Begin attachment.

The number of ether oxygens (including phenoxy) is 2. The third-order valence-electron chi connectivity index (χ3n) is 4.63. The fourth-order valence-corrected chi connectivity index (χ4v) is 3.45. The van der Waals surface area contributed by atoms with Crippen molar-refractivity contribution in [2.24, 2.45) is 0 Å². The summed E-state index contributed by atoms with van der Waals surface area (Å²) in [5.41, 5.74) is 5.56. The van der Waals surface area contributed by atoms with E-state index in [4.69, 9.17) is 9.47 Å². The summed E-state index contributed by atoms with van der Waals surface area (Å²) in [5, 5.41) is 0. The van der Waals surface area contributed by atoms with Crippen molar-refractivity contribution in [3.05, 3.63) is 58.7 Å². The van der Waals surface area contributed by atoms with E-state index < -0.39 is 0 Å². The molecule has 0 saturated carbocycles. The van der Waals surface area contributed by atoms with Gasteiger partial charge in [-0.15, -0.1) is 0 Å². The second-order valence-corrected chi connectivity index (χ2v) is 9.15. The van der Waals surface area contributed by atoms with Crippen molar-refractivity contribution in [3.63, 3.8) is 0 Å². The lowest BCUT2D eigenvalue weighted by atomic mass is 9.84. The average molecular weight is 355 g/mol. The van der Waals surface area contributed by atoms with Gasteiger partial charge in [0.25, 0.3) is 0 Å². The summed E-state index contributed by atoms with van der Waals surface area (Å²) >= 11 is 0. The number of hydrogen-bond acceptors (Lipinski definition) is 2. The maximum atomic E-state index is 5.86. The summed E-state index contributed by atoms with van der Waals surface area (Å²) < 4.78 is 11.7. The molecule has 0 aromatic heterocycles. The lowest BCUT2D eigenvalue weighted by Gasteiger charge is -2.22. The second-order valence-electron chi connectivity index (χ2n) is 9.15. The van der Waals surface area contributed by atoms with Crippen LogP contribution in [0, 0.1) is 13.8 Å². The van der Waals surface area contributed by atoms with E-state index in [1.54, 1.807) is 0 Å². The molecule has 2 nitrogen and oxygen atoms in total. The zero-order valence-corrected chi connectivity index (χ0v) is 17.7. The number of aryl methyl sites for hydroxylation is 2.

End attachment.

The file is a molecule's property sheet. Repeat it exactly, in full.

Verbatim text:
The number of ether oxygens (including phenoxy) is 2. The third-order valence-electron chi connectivity index (χ3n) is 4.63. The fourth-order valence-corrected chi connectivity index (χ4v) is 3.45. The van der Waals surface area contributed by atoms with Crippen molar-refractivity contribution in [2.24, 2.45) is 0 Å². The summed E-state index contributed by atoms with van der Waals surface area (Å²) in [5.41, 5.74) is 5.56. The van der Waals surface area contributed by atoms with E-state index in [4.69, 9.17) is 9.47 Å². The summed E-state index contributed by atoms with van der Waals surface area (Å²) in [5, 5.41) is 0. The van der Waals surface area contributed by atoms with Crippen molar-refractivity contribution in [3.05, 3.63) is 58.7 Å². The van der Waals surface area contributed by atoms with E-state index < -0.39 is 0 Å². The molecule has 0 saturated carbocycles. The van der Waals surface area contributed by atoms with Gasteiger partial charge in [-0.15, -0.1) is 0 Å². The second-order valence-corrected chi connectivity index (χ2v) is 9.15. The van der Waals surface area contributed by atoms with Crippen molar-refractivity contribution in [3.63, 3.8) is 0 Å². The lowest BCUT2D eigenvalue weighted by atomic mass is 9.84. The average molecular weight is 355 g/mol. The van der Waals surface area contributed by atoms with Gasteiger partial charge in [0.25, 0.3) is 0 Å². The summed E-state index contributed by atoms with van der Waals surface area (Å²) >= 11 is 0. The number of hydrogen-bond acceptors (Lipinski definition) is 2. The maximum atomic E-state index is 5.86. The summed E-state index contributed by atoms with van der Waals surface area (Å²) < 4.78 is 11.7. The molecule has 0 aromatic heterocycles. The lowest BCUT2D eigenvalue weighted by Gasteiger charge is -2.22. The second-order valence-electron chi connectivity index (χ2n) is 9.15. The van der Waals surface area contributed by atoms with Crippen LogP contribution in [0, 0.1) is 13.8 Å². The van der Waals surface area contributed by atoms with E-state index in [1.54, 1.807) is 0 Å². The molecule has 2 nitrogen and oxygen atoms in total. The zero-order valence-corrected chi connectivity index (χ0v) is 17.7. The number of aryl methyl sites for hydroxylation is 2.